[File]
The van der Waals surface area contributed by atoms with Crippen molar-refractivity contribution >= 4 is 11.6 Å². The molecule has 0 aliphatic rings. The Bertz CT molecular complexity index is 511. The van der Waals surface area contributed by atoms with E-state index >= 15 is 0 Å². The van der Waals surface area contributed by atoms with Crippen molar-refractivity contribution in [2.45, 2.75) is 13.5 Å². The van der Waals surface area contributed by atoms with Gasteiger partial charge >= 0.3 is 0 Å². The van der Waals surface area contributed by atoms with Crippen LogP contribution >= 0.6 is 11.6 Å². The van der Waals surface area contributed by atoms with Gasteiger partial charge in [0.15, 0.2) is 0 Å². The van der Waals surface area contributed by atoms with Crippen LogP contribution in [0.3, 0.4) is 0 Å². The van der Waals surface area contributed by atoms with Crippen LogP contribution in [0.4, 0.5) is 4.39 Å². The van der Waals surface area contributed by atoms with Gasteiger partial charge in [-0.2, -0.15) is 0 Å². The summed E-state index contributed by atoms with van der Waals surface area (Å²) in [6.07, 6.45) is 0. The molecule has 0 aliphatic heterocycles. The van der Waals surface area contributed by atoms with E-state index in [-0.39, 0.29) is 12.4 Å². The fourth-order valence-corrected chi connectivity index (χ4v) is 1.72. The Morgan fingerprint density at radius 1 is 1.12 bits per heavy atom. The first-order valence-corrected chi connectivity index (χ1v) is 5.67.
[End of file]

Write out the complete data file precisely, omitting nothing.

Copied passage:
The van der Waals surface area contributed by atoms with Crippen molar-refractivity contribution >= 4 is 11.6 Å². The molecule has 0 aliphatic rings. The Bertz CT molecular complexity index is 511. The van der Waals surface area contributed by atoms with E-state index >= 15 is 0 Å². The van der Waals surface area contributed by atoms with Crippen molar-refractivity contribution in [2.45, 2.75) is 13.5 Å². The van der Waals surface area contributed by atoms with Gasteiger partial charge >= 0.3 is 0 Å². The van der Waals surface area contributed by atoms with Crippen LogP contribution >= 0.6 is 11.6 Å². The van der Waals surface area contributed by atoms with Gasteiger partial charge in [0.15, 0.2) is 0 Å². The van der Waals surface area contributed by atoms with Crippen LogP contribution in [0.3, 0.4) is 0 Å². The van der Waals surface area contributed by atoms with Crippen LogP contribution in [0.4, 0.5) is 4.39 Å². The van der Waals surface area contributed by atoms with Gasteiger partial charge in [-0.2, -0.15) is 0 Å². The summed E-state index contributed by atoms with van der Waals surface area (Å²) in [6.07, 6.45) is 0. The molecule has 0 aliphatic heterocycles. The van der Waals surface area contributed by atoms with E-state index in [-0.39, 0.29) is 12.4 Å². The fourth-order valence-corrected chi connectivity index (χ4v) is 1.72. The Morgan fingerprint density at radius 1 is 1.12 bits per heavy atom. The first-order valence-corrected chi connectivity index (χ1v) is 5.67.